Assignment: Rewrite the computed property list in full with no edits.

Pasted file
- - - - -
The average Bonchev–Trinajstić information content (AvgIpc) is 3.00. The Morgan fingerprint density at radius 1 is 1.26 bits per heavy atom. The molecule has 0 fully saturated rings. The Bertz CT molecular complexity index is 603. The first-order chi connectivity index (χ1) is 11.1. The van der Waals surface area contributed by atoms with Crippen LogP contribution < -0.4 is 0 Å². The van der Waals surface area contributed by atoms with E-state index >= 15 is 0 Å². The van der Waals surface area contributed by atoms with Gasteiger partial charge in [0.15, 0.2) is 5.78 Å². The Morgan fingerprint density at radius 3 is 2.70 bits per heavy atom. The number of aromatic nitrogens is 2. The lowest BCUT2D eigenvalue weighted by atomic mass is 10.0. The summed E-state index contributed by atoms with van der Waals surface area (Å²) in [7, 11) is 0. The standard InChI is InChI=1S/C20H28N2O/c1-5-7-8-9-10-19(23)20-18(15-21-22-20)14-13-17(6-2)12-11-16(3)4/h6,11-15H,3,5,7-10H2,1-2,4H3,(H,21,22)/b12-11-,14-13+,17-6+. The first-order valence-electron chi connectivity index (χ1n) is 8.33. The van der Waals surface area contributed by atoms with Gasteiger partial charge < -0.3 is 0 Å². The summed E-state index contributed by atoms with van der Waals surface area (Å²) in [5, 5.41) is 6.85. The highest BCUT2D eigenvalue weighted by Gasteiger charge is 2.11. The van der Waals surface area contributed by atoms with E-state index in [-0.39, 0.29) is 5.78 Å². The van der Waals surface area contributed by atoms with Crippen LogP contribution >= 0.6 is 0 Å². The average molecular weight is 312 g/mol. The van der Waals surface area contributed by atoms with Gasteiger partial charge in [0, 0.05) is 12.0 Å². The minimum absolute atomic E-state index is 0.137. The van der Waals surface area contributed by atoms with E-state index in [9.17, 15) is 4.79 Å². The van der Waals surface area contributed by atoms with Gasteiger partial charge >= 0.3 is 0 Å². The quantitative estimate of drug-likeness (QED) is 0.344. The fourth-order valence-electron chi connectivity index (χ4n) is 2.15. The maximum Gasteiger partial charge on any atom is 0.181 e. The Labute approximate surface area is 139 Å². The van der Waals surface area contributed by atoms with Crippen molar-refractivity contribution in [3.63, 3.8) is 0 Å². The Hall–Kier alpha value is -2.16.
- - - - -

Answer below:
The average Bonchev–Trinajstić information content (AvgIpc) is 3.00. The Morgan fingerprint density at radius 1 is 1.26 bits per heavy atom. The molecule has 0 fully saturated rings. The Bertz CT molecular complexity index is 603. The first-order chi connectivity index (χ1) is 11.1. The van der Waals surface area contributed by atoms with Crippen LogP contribution < -0.4 is 0 Å². The van der Waals surface area contributed by atoms with E-state index >= 15 is 0 Å². The van der Waals surface area contributed by atoms with Gasteiger partial charge in [0.15, 0.2) is 5.78 Å². The Morgan fingerprint density at radius 3 is 2.70 bits per heavy atom. The number of aromatic nitrogens is 2. The lowest BCUT2D eigenvalue weighted by atomic mass is 10.0. The summed E-state index contributed by atoms with van der Waals surface area (Å²) in [7, 11) is 0. The standard InChI is InChI=1S/C20H28N2O/c1-5-7-8-9-10-19(23)20-18(15-21-22-20)14-13-17(6-2)12-11-16(3)4/h6,11-15H,3,5,7-10H2,1-2,4H3,(H,21,22)/b12-11-,14-13+,17-6+. The first-order valence-electron chi connectivity index (χ1n) is 8.33. The van der Waals surface area contributed by atoms with Gasteiger partial charge < -0.3 is 0 Å². The summed E-state index contributed by atoms with van der Waals surface area (Å²) in [5, 5.41) is 6.85. The highest BCUT2D eigenvalue weighted by Gasteiger charge is 2.11. The van der Waals surface area contributed by atoms with E-state index in [-0.39, 0.29) is 5.78 Å². The van der Waals surface area contributed by atoms with Crippen LogP contribution >= 0.6 is 0 Å². The average molecular weight is 312 g/mol. The van der Waals surface area contributed by atoms with Gasteiger partial charge in [0, 0.05) is 12.0 Å². The minimum absolute atomic E-state index is 0.137. The van der Waals surface area contributed by atoms with E-state index in [9.17, 15) is 4.79 Å². The van der Waals surface area contributed by atoms with Gasteiger partial charge >= 0.3 is 0 Å². The quantitative estimate of drug-likeness (QED) is 0.344. The fourth-order valence-electron chi connectivity index (χ4n) is 2.15. The maximum Gasteiger partial charge on any atom is 0.181 e. The Labute approximate surface area is 139 Å². The van der Waals surface area contributed by atoms with Crippen molar-refractivity contribution in [3.63, 3.8) is 0 Å². The Hall–Kier alpha value is -2.16.